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  • Winning the Job Lottery

    “What would you do if you won a million dollars?”A few years ago I was working with an entertaining group of fifth grade students who were practicing producing their speech sounds at the sentence and conversational level. We were taking turns answering social questions from a deck of cards. We turned over the card with the question, “What would ...
    Posted to Speech in the Schools (Weblog) on August 14, 2015
  • Involving Parents in Early Intervention

    At our agency, we firmly believe in working alongside the parent and family to address speech and language delays in young children. We provide speech and language services in homes, parks, and day cares if that is the normal routine location that the family participates in. It would be a rare occasion if we were to exclude the parent or have the ...
    Posted to The Ins and Outs of Early Intervention (Weblog) on July 28, 2015
  • Demographic Meanings

    “My caseload is really diverse. About 25% of the students are African-American, 25% are Hispanic, 25% are Asian, and the rest are American.”One of my colleagues offered this description of her caseload at a social event attended by other clinicians and university faculty. Did you notice anything interesting about the above statement? Perhaps you ...
    Posted to Speech in the Schools (Weblog) on July 16, 2015
  • Question Parents Carefully

    There are many test tools on the market to use with young children. I think it is important to understand the information that each of these tools can yield and that testing should contain a play component, a parental report component, and a standardized testing component whenever possible. There are parent questionnaires and tools that rely ...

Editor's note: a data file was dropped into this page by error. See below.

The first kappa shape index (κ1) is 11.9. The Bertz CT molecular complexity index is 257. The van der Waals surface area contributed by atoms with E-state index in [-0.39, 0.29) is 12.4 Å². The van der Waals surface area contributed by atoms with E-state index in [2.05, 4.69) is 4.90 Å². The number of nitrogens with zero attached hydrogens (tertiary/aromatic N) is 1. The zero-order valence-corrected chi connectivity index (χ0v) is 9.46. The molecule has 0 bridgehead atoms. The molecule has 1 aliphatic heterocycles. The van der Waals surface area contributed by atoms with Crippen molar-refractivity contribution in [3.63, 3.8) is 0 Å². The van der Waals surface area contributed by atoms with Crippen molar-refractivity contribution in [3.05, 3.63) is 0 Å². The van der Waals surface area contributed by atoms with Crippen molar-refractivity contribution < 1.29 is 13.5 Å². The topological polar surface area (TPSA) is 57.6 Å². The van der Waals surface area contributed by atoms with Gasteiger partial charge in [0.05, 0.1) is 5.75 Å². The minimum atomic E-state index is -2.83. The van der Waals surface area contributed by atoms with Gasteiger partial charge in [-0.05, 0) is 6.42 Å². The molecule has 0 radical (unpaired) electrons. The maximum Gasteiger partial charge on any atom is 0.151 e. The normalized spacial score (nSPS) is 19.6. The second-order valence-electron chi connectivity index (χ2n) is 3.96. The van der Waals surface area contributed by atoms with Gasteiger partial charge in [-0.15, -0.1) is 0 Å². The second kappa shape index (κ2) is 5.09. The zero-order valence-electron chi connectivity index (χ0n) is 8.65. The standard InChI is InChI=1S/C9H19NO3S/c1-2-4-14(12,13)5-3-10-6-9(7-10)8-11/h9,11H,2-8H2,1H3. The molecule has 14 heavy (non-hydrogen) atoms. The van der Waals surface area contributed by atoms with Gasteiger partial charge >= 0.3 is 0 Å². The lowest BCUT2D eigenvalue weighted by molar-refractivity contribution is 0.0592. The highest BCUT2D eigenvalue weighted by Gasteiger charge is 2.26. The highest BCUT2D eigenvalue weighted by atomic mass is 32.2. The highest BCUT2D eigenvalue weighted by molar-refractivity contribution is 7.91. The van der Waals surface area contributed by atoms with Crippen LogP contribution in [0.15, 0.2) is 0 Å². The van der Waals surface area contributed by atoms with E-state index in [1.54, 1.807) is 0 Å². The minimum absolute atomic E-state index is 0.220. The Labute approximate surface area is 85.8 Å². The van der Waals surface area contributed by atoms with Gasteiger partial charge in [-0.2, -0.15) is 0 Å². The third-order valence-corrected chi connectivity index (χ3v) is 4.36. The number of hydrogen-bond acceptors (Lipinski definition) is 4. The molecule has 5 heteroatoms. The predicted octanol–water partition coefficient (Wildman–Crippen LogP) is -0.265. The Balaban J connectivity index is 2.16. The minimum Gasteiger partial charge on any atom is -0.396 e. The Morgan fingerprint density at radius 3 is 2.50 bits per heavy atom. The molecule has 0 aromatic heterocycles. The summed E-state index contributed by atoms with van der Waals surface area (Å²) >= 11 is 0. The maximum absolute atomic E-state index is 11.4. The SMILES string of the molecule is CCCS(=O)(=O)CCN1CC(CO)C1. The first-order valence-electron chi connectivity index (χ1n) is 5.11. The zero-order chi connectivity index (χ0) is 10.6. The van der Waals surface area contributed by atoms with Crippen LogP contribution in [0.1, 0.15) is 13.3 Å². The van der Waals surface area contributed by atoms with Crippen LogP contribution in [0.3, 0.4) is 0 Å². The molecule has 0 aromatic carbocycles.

Posted to The Ins and Outs of Early Intervention (Weblog) on July 16, 2015
  • Administering Tests to Toddlers

    “Are you kidding?” I chuckled to myself at the thought of the title of this blog entry. In grad school, I actually thought that you evaluated a toddler's speech and language skills by breaking out a standardized testing tool and you administered the test and that was that. Well, that sounds fabulous, but let me tell you all of the things that ...
    Posted to The Ins and Outs of Early Intervention (Weblog) on July 7, 2015
  • First Class Clinicians

    Last week I met a skilled clinician who had recently relocated, transitioning from running a private practice in an urban environment to working in a rural school district. After our conversation, she shared the following sentiment: “I was encouraged by your own strong feelings that school-based clinicians aren't second class therapists and ...
    Posted to Speech in the Schools (Weblog) on July 3, 2015
  • Speaking and Being Heard

    In the early days of my career, I apprenticed with a clinician who specialized in Augmentative and Alternative Communication (AAC). She was highly skilled and in tune with her clients, who used forms of AAC to communicate. One day, a young girl arrived for her therapy appointment. The girl wore ankle/foot orthotics on both legs and had a stilted ...
    Posted to Speech in the Schools (Weblog) on June 18, 2015
  • An Extraordinary Young Man

    Just when you think you are invincible the unimaginable happens. I am sad to my core. Today I got word that a beautiful young man that we have been working with has passed away. His life was cut short. This was all so unexpected and unimaginable. He was an extraordinary young man. And although we were the therapists that were supposed to be ...
    Posted to The Ins and Outs of Early Intervention (Weblog) on April 28, 2015
  • Remembering My Original Motivation

    Children accessing speech therapy should never be about politics, budgets, and high caseloads. Speech therapy and other types of therapy should be available to all children that demonstrate the need. As I write about this, I reflect about my own past working for a school district where I learned about the world of politics as a recent ...
    Posted to The Ins and Outs of Early Intervention (Weblog) on April 6, 2015
  • Terminology and the Power of Plain Language

    Speech language pathologists use an impressive amount of technical terminology, also known as jargon. This is to be expected within any professional discipline, however, clinicians are regularly required to code-switch between high-level terminology and plain language.Back in my early days, I was presenting to a teacher and a young ...
    Posted to Speech in the Schools (Weblog) on April 3, 2015
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